Hand on Kitchen Tap

SHOCKS and Tingles

Shocks and tingles are signs that something could be seriously wrong. If you receive a shock or tingle at home, stop what you're doing and report it immediately to your electricity distributor. 
Each year, approximately 10 people die from electrocution in their home. It's important to remain vigilant when using household items.

The reality behind SHOCKS and tingles

In Australia, there are approximately 20 deaths each year from electrocution, with more than half occurring in the home. Sadly, most of these tragedies could have been prevented.

Electrical appliances are the second most common cause of electrocution, according to the National Coronial Information System. While Australia has high electrical safety standards, it's important to know what to look for in order to reduce electrical risks in the home.

Don’t ignore shocks and tingles

If you feel a zap, tingle, or shock when touching a tap, electrical appliance, power point, or another component at home, don’t ignore it. These aren't 'normal'. You should treat these as a warning sign that something is wrong. For example, it could be a zap caused by an electrical wiring issue in your home,  which could lead to a more dangerous situation if left untreated.

  1. Feel a shock or tingle?
    Be sure not to touch or re-test the appliance or location after an incident.
  2. Keep out!
    Keep yourself and others away from the area where the incident occurred, until a licenced electrician has determined it is safe.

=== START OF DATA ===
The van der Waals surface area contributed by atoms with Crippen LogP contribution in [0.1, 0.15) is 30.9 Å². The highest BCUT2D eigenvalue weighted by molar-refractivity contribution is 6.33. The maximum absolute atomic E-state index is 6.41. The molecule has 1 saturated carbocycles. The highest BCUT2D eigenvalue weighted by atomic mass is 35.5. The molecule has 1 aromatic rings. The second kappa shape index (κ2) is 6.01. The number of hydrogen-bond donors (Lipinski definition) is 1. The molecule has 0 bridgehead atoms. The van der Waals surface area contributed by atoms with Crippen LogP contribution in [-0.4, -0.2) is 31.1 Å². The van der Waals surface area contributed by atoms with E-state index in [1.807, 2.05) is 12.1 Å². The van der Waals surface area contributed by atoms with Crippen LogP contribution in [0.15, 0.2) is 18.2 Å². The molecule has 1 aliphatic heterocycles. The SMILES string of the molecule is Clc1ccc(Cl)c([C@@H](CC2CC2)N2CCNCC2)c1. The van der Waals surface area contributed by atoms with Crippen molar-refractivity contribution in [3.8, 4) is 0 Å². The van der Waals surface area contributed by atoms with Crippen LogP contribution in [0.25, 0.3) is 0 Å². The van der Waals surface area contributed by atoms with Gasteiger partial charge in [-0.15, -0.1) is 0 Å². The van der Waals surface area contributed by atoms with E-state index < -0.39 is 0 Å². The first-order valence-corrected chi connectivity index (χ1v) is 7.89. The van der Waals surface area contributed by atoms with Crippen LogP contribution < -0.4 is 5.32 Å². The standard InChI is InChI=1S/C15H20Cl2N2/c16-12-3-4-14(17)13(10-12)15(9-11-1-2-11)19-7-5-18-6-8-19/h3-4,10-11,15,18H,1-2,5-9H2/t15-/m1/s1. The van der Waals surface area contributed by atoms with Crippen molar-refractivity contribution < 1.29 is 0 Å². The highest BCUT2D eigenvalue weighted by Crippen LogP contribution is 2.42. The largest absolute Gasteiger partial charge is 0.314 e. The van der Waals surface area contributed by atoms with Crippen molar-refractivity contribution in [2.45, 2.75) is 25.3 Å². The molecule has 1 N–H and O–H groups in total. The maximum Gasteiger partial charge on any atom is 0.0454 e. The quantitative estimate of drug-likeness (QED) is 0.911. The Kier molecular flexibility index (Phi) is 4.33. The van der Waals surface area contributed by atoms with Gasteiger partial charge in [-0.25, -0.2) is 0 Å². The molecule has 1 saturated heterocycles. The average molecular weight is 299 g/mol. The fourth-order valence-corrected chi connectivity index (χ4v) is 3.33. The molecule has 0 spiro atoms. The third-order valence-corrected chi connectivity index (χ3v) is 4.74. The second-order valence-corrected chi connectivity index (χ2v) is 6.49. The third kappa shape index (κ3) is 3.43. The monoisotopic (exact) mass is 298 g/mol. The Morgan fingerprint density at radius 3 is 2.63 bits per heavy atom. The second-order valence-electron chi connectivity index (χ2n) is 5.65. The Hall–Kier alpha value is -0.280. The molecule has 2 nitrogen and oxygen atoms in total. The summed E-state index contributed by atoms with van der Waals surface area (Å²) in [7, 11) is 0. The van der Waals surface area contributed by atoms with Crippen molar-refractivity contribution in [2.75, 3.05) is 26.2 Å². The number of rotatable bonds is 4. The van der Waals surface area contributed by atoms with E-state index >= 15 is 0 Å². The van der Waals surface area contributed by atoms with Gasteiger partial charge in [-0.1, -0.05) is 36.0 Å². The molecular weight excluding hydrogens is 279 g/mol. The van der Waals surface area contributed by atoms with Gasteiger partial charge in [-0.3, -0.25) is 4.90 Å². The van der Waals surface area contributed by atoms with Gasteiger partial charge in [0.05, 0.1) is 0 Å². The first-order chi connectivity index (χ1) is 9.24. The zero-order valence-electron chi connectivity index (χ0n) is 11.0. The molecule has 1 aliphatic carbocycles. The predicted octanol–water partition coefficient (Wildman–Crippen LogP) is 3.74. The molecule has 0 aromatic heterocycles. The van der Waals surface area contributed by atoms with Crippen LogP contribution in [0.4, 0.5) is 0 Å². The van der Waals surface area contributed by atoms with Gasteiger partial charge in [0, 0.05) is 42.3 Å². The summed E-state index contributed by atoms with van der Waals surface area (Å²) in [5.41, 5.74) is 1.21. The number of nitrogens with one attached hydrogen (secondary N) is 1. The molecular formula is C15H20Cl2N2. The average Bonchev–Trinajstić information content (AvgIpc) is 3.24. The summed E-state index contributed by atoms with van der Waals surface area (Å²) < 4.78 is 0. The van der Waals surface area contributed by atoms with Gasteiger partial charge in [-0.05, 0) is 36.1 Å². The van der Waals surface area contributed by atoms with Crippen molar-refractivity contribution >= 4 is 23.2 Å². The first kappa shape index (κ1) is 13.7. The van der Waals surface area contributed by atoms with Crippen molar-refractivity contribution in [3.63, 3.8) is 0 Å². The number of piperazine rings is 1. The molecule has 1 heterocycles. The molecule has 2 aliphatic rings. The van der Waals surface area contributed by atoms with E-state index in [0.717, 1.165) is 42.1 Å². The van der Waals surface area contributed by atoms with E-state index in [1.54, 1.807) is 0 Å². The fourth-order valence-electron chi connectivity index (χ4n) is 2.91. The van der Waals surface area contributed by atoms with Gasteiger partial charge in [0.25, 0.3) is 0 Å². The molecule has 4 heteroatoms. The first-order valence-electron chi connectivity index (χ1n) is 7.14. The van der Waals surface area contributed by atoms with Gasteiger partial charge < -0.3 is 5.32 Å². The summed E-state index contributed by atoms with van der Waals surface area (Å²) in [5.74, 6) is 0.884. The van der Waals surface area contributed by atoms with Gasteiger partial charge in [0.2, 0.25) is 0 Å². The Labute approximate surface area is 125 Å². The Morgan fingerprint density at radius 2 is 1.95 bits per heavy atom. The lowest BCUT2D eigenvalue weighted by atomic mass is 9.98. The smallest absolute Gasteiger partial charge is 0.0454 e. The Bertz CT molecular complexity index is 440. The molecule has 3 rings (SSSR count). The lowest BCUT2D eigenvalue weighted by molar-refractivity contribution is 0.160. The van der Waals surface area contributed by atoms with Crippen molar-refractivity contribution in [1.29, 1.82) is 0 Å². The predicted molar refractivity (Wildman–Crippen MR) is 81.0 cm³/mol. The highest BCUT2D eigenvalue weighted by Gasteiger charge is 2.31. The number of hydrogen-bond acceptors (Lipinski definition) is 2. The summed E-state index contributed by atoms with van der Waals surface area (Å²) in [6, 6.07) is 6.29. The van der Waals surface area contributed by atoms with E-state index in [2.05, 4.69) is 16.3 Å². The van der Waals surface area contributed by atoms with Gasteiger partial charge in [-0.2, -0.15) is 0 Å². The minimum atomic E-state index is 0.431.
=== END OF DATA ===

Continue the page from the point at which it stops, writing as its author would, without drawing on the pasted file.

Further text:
3. Call your electricity distributor
    When a shock or tingle is reported to your electricity distributor, they will send a team to investigate as soon as possible.
  4. Call 000
    It's important to remember that experiencing shocks and tingles are electrical emergencies, and that the situation could be life-threatening. If you are in a life-threatening situation, stay clear and call triple zero (000).

How to respond if you see someone receiving an electric shock

  • Call 000 immediately.
  • Stop and stand back. Don’t approach anyone receiving an electric shock, the electrical current could easily pass to you. Remember to take a moment to assess the situation before you act.
  • Assess the situation and if it’s safe to do so, turn off the power. This may mean turning off electrical appliances at the wall using a broom handle or another non-conductive item made from glass, porcelain, plastic, or rubber. Do not use any items made from metal. Alternatively, you could switch off the power at the main switchboard.
  • Be cautious if there is water involved. Do not touch electrical appliances or switchboards that are water-affected. Water is an efficient conductor of electricity, meaning the likelihood of being electrocuted is significantly increased if your skin is wet.
  • Only when a person is away from the electrical source can you begin first aid.
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emergency plus

Emergency Plus is a free  app developed by the Australian Government, emergency services, and industry partners. The app displays your GPS coordinates which can be quickly and easily provided to Triple Zero (000) in an emergency. Access to your coordinates will help emergency crews reach you as quickly as possible.
Find out more

In an emergency call 000

your electricity distributor

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Check your electricity distributor's website or social media for updates on power outages.
Electricity distributors in Australia have resources including outage maps that can be accessed online. Many also give live updates via social media.
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Contact your electricity distributor to report fallen wires or damaged poles and powerlines.
If you notice an electrical hazard, report it to your electricity distributor immediately, either online or by phone.